KANSAS CITY, Mo. — This year, there won’t be a Seven Days Walk bringing thousands of people together because of COVID-19. But stopping the spread of kindness was not an option.
Aside from blood donations, all events from “Love Day” to “Go Day” are virtual.
“Everyone who attends has the best seat in the house,” Mindy Corporon said.
Corporon and her son, Lukas Losen, are determined to keep their message of interfaith and love alive.
“We communicate and educate people about different faiths,” Corporon said. “Give people an opportunity to understand more than fear because fear is what leads to hate.”
Hate is what traumatized their family on April 13, 2014 at the Jewish Community Campus and Village Shalom.
“I was in there parking lot and found my dad already murdered,” Corporon said.
Her father, William Corporon, son Reat Underwood and a third victims Terri LaManno were gunned down by a white supremacist who thought they were Jewish, but they were not.
“Physically, it felt like a building fell on top of me,” Corporon said. “Physically, I felt like I could not breathe and I was struggling. But I also feel this weird, calm sensation.”
“Immediately after it happened we knew that good would come out of it,” Losen said.
That “good” is Seven Days Make a Ripple, Change the World.
“For seven days their spirit is definitely there because this is definitely a memory of them,” Losen said.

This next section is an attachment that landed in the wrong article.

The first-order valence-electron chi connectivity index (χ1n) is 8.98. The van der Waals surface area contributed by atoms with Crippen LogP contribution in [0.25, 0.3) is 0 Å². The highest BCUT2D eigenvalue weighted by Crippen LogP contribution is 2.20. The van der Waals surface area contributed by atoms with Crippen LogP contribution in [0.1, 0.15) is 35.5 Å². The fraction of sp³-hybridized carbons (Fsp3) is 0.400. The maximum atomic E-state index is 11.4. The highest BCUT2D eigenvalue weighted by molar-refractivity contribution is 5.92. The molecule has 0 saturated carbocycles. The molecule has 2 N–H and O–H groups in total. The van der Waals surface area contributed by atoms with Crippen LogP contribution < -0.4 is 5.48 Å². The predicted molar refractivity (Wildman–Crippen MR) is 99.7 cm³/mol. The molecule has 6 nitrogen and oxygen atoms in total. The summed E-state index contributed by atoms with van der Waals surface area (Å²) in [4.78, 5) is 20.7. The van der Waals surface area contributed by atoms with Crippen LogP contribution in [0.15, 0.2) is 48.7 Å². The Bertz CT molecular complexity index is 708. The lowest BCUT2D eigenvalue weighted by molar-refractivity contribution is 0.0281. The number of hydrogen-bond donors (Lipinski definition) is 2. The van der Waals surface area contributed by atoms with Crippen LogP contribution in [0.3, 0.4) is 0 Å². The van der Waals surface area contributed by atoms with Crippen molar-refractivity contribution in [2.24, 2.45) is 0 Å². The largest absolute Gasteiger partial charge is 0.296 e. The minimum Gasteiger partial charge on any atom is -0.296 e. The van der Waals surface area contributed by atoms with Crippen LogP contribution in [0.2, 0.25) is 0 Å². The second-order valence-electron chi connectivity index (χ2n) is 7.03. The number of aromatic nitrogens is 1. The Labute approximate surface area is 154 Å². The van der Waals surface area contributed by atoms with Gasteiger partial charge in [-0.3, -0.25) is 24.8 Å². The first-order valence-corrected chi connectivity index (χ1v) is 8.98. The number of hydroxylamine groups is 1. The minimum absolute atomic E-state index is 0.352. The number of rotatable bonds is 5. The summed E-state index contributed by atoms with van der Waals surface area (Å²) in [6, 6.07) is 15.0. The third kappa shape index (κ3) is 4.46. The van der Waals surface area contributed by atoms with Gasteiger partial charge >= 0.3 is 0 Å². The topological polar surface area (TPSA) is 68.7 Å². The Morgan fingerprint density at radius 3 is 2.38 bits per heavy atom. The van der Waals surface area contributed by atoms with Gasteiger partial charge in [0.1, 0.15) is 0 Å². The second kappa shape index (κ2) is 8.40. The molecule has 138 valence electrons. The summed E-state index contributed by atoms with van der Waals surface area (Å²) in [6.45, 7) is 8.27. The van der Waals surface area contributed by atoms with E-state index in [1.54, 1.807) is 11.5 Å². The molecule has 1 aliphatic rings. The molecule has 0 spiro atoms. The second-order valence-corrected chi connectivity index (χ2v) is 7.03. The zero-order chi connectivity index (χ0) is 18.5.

It’s a powerful week that Wesley Hamilton, and many other notable speakers, is a part of.
He covers “Others Day”, which is Survival to Revival: After the Unthinkable Happens.
“It will heal those who are going through something now, “ Exec. Dir. of Disabled But Not Really Foundation Hamilton said.
Eight years ago, Hamilton was shot several times parlaying him from the waist down.
At the time, we was overweight, depressed and lost.
Now, he’s an award winning athlete that competes in challenges across the country.
You might have even seen him on an episode of “Queer Eye.”
“We can all find a little piece out of each story to help us heal everyday until we get out of this crisis,” Hamilton said.
Corporon wants this week to be that light in the darkness.
“We want our programs to reach into isolated homes and help people not be lonely,” Corporon said.